Now that we are in Tax Return season, my inbox of questions has started to multiply, so here’s a selection of the questions received in the last few weeks that I hope you will find interesting. The Topics today:
- Card machine printouts – keep or not?
- Can I claim Maternity Pay if I don’t pay tax?
- Can I recover lost pension years?
- Are garden sheds tax deductible?
- Can I buy a company car, sell it and re-buy it personally?
I run a small VAT registered retail business. The gov.uk site (www.gov.uk/vat-record-keeping/vat-records) says: ‘You must also keep general business records such as bank statements, cash books, cheque stubs, paying-in slips and till rolls’. But do I have to keep the merchant’s paper copy of every printout from our card machines? Individual slips are produced for every transaction and there is a lot! I would prefer just to keep the daily summary, which I assume would be seen as the equivalent of a Z reading from a till. The problem is I can’t find anywhere that says we can definitely dispose of the individual slips, can I?
Good news; you can scan and save them; this is perfectly acceptable to HMRC, providing they are stored on a “safe platform”. Having said that, I have been involved with many HMRC tax enquiries into clients over the years and I haven’t met an Inspector yet who, when presented with the daily summary, has asked to see the individual slips. The basic problem is that HMRC has not upgraded its requirements for keeping records for the digital age.
I’m the sole Director of my own small limited company and take a salary of £12,000 p.a. which is below the tax threshold and I have recently discovered that I’m pregnant (unplanned!). I’m really worried that my financial ship may sink if I can’t get Maternity Pay, even though I do not pay tax, is there any way I can claim?
Yes, you can. Even though your salary is below the tax threshold, you will have paid National Insurance which gives you the entitlement. Normally you would recover the Maternity Pay by deducting it from the tax and NIC remitted to HMRC each month, however, if this is insufficient to cover the Statutory Maternity Pay due you can apply at https://www.gov.uk/recover-statutory-payments/if-you-cant-afford-to-make-payments for advance funding to cover the shortfall.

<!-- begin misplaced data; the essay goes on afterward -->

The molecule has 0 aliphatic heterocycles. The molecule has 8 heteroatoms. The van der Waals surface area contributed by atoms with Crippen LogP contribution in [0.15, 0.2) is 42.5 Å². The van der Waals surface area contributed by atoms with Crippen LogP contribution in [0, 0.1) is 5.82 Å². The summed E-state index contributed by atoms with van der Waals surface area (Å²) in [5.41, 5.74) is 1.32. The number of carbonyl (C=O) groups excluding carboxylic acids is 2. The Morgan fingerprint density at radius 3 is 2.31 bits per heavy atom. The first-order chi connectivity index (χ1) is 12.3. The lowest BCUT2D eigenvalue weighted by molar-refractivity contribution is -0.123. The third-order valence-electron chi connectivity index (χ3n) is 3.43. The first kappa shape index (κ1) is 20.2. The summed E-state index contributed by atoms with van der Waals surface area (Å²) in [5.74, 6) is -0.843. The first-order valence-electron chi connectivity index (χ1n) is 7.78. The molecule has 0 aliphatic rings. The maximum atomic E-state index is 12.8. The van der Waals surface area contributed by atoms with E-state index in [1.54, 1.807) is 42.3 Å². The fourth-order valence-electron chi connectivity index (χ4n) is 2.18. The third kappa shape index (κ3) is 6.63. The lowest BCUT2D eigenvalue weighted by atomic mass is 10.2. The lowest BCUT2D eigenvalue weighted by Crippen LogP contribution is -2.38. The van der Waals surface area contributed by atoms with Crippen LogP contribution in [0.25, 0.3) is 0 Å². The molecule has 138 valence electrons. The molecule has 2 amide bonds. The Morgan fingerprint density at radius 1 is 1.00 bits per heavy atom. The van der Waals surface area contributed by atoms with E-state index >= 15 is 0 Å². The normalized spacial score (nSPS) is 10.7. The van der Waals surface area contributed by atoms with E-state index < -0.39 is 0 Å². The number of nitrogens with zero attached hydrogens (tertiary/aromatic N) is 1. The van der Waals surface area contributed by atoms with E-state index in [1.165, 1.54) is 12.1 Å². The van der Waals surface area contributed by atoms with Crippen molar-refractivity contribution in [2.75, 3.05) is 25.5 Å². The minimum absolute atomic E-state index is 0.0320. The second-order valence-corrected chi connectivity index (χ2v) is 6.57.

I am within 5 years of my state pension retirement age and recently applied for a pension forecast. To my horror, I discovered that according to HMRC, they have no record of my paying any NI contributions for 4 years in the early nineties and my pension will be reduced as a result. I was employed for all of the years in question and know that I paid NIC, as had my employer, but HMRC said it had no record of that employment and have told me that I would have to provide the 25+-year-old records to prove my NIC record was incorrect. Is there anything I can do?
This is a recurring issue with HMRC, and I’m not sure whether they’re incompetent or just lazy. My advice is that if you make an official complaint, they will invariably find the missing records on their archive microfilm storage. If you want a pension forecast, go to https://www.gov.uk/check-state-pension
I am a professional clarinettist and do some teaching as well and have had several comments from neighbours that whilst they admire my playing, unfortunately, my practice sessions and especially when my students play can be a bit noisy. I don’t want to upset the locals so I’m planning to buy a large sound-insulated garden shed for my garden which I believe will solve the problem. Is this allowable against tax?
Yours is a similar question to one I was asked a few years ago from another musician who wanted to buy a gazebo for teaching purposes and the answer is yes; providing that the ‘shed’ is clearly set up for music practice/teaching and is not also a repository for garden tools etcetera.
Please see: https://www.morganjones.co.uk/2015/09/uk-tax-questions-answered-8/
I have what I believe to be a clever cunning plan. What I intend to do is:
- Buy a new car for £50k via my limited company
- Sell the car for a loss of say £25k a few months later to a garage
- Then buy the same car from the car dealer on a personal basis for say £26k
I have calculated that the £25k write-off against company profits, less than £1,000 profit to the garage will save me overall £3,750. Do you see any flaws in my plan?
Ignoring the moral elephant in the room, there are no rules to stop you or your company buying and selling whatever you like. Your company’s accountant will make the necessary tax adjustments to the company accounts to ensure that everything is above board.
If you would like more detailed information on some aspect of UK Tax, send me an e-mail and I’ll be pleased to advise further.